Resolutions shouldn’t just be something you make on New Year’s Day and then forget about – these should be strict rules that you can use to make your life better on a day to day basis, and that alter the way you live and help you to get more out of life. Once you’ve made them you need to stick with them if you want them to be of any use, and better yet you should be able to make more to build on the successes you’ve had.
For many of us though resolutions are a once-a-year thing that sadly fall by the wayside as soon as real life sets in. A great resolution for many of us would be ‘learn to stick to your resolutions’. With that in mind then, let’s look at some ways you can be more likely to find success in sticking at them and so actually get to enjoy the results for a change (as well as the smug satisfaction of simply knowing you did it).
The problem that many people have with their resolutions is that they think making them is enough to mean they’ll happen. For instance if someone wants to lose weight then they’ll think they’re on track just by stating that their resolution is to get in shape. Of course though they already knew they wanted to improve their physique and it hadn’t happened before, so it’s folly to think that without changing anything else they’re suddenly going to manage it this time. Rather then you need to think about why you might have failed to get into shape previously, and what you are going to do to make it more successful this time – that might mean coming up with a better routine, joining a nearer gym or clearing up your schedule so you have more time for training. Don’t just think about the what – think about the how and the why.
Write Them Down
You might be surprised what an incredible difference simply writing your ideas down can make. As soon as you do this you will have externalised your ideas and made them much more ‘real’ which puts you directly on track to accomplishing them. As soon as you write something down you start taking it more seriously, and life starts moving out of the way to make things happen. Meanwhile writing down your resolutions can also simply help you to avoid forgetting them which is actually a common reason that we don’t accomplish our intended aims. Write them down then pin them up somewhere as a constant reminder.
When you make your new year’s resolution there’s no point in being too ambitious or coming up with ideas that you’re never going to manage. Don’t for instance make it your resolution to earn a million dollars next year, or to train for two hours a day. Start small and that way you’ll start to feel a sense of accomplishment which will spur you on to achieve more. At the same time you should always avoid making too many resolutions as they will end up competing for your time and attention.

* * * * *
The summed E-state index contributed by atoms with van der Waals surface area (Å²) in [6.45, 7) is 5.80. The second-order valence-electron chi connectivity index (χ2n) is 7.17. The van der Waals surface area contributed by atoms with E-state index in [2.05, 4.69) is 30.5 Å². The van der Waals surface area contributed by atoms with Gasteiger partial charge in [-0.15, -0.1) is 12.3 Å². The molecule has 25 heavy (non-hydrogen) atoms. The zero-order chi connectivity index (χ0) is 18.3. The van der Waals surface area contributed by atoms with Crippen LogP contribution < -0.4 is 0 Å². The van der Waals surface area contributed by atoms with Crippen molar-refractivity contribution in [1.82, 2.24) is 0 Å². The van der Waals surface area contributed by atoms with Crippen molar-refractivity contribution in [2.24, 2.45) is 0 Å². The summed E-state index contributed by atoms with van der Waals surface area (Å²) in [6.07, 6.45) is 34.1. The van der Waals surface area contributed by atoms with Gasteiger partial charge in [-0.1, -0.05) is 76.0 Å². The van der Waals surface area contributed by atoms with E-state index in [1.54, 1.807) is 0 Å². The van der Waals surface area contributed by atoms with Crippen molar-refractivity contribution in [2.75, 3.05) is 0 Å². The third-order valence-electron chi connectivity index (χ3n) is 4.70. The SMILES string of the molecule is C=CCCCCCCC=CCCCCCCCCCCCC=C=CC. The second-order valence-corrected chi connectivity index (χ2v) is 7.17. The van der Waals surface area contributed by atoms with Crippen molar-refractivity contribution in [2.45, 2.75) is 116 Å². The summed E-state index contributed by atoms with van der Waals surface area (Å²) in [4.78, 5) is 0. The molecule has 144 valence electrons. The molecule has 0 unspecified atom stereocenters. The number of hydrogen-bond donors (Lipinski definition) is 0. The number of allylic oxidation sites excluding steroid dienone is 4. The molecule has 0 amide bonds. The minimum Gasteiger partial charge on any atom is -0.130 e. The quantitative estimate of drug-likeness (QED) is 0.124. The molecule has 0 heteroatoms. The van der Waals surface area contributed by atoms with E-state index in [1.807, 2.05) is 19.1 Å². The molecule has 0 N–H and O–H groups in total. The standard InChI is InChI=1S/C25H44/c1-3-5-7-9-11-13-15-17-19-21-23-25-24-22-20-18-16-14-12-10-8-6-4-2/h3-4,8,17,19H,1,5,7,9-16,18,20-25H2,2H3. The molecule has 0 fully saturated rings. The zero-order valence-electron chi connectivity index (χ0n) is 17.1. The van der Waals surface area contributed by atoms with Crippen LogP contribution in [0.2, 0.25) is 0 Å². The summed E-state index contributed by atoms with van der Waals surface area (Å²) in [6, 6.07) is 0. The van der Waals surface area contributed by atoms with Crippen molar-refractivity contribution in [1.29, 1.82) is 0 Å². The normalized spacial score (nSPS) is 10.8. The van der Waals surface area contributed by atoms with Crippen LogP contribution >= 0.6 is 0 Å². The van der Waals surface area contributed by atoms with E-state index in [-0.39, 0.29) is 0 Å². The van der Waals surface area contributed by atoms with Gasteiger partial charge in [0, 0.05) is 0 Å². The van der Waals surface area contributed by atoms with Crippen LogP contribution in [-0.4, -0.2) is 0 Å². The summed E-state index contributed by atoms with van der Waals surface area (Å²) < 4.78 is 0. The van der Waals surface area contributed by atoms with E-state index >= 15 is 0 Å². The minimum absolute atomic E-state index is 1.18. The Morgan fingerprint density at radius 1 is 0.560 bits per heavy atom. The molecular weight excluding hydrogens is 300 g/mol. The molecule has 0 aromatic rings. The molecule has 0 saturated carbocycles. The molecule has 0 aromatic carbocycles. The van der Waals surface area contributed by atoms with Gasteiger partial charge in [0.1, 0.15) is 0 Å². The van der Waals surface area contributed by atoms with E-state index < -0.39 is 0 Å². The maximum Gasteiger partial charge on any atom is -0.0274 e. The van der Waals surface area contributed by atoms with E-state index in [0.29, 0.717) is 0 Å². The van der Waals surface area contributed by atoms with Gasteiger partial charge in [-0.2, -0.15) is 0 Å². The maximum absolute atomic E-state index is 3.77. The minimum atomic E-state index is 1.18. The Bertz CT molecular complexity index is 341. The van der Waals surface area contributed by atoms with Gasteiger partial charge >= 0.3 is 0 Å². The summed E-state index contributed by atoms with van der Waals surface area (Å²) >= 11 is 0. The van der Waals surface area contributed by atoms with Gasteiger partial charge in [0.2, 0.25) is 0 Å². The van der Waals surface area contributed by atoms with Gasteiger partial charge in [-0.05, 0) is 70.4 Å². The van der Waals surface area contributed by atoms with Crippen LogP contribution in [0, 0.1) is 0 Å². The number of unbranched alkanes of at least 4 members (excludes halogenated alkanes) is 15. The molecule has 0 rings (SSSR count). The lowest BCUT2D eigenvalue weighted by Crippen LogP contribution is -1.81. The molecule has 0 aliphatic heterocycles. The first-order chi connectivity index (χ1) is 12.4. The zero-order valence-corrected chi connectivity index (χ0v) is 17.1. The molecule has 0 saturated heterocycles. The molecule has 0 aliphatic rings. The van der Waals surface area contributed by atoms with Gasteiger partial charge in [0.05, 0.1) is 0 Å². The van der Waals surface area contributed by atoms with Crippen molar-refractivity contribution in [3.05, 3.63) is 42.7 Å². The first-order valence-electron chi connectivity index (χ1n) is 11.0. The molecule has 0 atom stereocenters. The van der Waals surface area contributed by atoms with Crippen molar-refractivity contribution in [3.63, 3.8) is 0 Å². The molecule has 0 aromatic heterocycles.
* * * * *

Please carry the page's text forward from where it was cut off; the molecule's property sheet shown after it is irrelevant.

If you are struggling to accomplish your ambitions on your own, then getting others involved is often a great way to make sticking to resolutions easier. This could mean just getting some of your friends to make the same resolutions so that you can go to the gym together/avoid cake together which will give you a sense of camaraderie and get you through the low moments, or it could mean getting actual help from a class, doctor or other professional – even a counsellor. Take this seriously and take whatever steps necessary to give you the best chance of success.
While not quite as effective as getting people to actually join in with you, simply telling others about your intended changes can help to spur you on to greatness. This way you will know that there’s someone watching your movements and that if you fail – there will be repercussions as others find out and tease you for it etc. Talking about it will also again make your goals more ‘real’ while at the same time you might be able to get some pointers or tips from people who have tried something similar. If nothing else, letting others know what you’re doing means they won’t question you when you turn down that beer/cake.
Phrase Them Correctly
Semantics is everything when it comes to phrasing your resolutions and it’s important to ensure that you get this right when you create your resolutions. For instance, if you intend to lose weight then you should avoid making a resolution to ‘lose X amount of weight in X amount of time’. Doing this is too vague and involves too many factors outside of your control meaning there’s a very real chance you’ll get to the date and find you’ve failed – which is very disheartening. At the same time it makes it all too easy to let yourself snack on sweets because you think you can ‘make it up later’ with a workout or a healthier diet. Instead then make the resolution to work out three times a week for at least an hour and eschew any and all puddings; that way you have a very rigid structure to follow with no excuses and you’ll find that the weight loss just kind of ‘happens’ once you’ve made that decision.
A resolution is different from a goal then as you can see, and remembering that is key to following it through.